May 29, 2019

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Perambulation

Originally published February 14, 2010 LPOD-Feb_14-10.jpg
south up image by Nick Smith, La Palma, Canary Islands

LPOD-Feb_14-10b.jpg
This image has so many interesting features that I'm forced to conduct a guided tour. Wurzelbauer is an odd feature. Its interior is full of irregular hills, with a patch of rille-cut smooth plain. The curved shadow within the textured floor appears to be the rim of a crater that formed with Wurzelbauer. The next stop is Cichus, whose smoothed rim suggests an older age than hinted at by its radial ridge ejecta on the maria lavas to the left and right. Notice the short rille on the floor of Weiss? Dropping down to the lower right is Kies with its handle, and just to the right its classic pit-topped dome. Passing through Kies and to its upper left are a series of faint white swaths - rays from Tycho; note the elongated secondary crater chain on one ray. The star of this view is Pitatus and especially its rilles just inside the rim. It is well-known that the edges of the circumferential rilles are warped upwards, and Nick's image beautifully show that for the leftmost rille. The low Sun view also shows a low flat ridge extending from the central peak to the south - how is this narrow plateau associated with the rille that runs in the same direction? Finally, the crater Pitatus B is peculiar in having a missing northern rim. Was it faulted downward? Or did the embaying lava somehow destroy it? It is a mystery how mare lavas erase crater walls.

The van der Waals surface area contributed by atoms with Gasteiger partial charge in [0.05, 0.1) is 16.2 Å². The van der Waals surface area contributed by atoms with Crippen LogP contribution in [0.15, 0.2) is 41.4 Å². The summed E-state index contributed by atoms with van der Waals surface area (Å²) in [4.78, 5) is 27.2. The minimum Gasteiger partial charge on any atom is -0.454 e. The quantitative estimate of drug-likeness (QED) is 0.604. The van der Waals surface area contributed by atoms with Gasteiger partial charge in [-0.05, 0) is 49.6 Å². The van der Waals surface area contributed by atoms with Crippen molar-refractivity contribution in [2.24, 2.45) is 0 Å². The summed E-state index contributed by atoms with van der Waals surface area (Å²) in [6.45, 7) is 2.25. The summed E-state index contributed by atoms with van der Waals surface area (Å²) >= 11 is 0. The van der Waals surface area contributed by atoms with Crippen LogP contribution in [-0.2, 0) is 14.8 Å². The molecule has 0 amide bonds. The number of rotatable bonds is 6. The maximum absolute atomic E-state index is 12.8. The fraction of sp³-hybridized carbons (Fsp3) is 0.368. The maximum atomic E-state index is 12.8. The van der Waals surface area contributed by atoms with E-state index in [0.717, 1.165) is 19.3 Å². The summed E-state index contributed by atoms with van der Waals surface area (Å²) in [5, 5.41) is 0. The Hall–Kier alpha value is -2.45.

Chuck Wood

Technical Details
14 August 2009, around 05:40 UT. Celestron C14, Lumenera Infinity 2-1M camera.
Apologies to Nick for decreasing his smooth tonality by my image stretching.
I noticed when displaying this image with north up that it doesn't look as interesting. I think that is because I "read" images from left to right, top to bottom, and when north is up the upper left is an area with fewer dramatic shadows.

Related Links
Rükl plates 54 & 64

Here is the full size, original image.

Yesterday's LPOD: Driving Across Ptolemy

Tomorrow's LPOD: Sunrise On Samos' Most Famous Astronomer



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